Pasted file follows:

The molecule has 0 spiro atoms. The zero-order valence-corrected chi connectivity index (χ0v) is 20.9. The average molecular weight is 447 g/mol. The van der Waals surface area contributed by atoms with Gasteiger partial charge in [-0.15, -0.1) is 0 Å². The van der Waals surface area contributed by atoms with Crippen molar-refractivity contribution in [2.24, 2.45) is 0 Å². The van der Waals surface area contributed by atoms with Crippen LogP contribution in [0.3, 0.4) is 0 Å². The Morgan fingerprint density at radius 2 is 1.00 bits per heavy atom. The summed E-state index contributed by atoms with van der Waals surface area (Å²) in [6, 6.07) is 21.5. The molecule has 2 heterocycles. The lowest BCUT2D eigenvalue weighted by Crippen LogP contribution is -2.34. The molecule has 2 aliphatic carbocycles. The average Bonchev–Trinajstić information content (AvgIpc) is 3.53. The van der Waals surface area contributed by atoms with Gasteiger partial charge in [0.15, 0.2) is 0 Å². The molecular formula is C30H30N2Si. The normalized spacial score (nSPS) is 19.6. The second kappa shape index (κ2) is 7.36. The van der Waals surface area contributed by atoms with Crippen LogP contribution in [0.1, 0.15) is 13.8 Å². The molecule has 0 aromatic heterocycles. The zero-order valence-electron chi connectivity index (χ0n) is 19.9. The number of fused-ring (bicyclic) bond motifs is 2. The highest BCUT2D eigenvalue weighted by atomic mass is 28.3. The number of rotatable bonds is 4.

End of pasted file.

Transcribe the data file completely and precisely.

The molecule has 0 spiro atoms. The zero-order valence-corrected chi connectivity index (χ0v) is 20.9. The average molecular weight is 447 g/mol. The van der Waals surface area contributed by atoms with Gasteiger partial charge in [-0.15, -0.1) is 0 Å². The van der Waals surface area contributed by atoms with Crippen molar-refractivity contribution in [2.24, 2.45) is 0 Å². The van der Waals surface area contributed by atoms with Crippen LogP contribution in [0.3, 0.4) is 0 Å². The Morgan fingerprint density at radius 2 is 1.00 bits per heavy atom. The summed E-state index contributed by atoms with van der Waals surface area (Å²) in [6, 6.07) is 21.5. The molecule has 2 heterocycles. The lowest BCUT2D eigenvalue weighted by Crippen LogP contribution is -2.34. The molecule has 2 aliphatic carbocycles. The average Bonchev–Trinajstić information content (AvgIpc) is 3.53. The van der Waals surface area contributed by atoms with Gasteiger partial charge in [0.15, 0.2) is 0 Å². The molecular formula is C30H30N2Si. The normalized spacial score (nSPS) is 19.6. The second kappa shape index (κ2) is 7.36. The van der Waals surface area contributed by atoms with Crippen LogP contribution in [0.1, 0.15) is 13.8 Å². The molecule has 0 aromatic heterocycles. The zero-order valence-electron chi connectivity index (χ0n) is 19.9. The number of fused-ring (bicyclic) bond motifs is 2. The highest BCUT2D eigenvalue weighted by atomic mass is 28.3. The number of rotatable bonds is 4.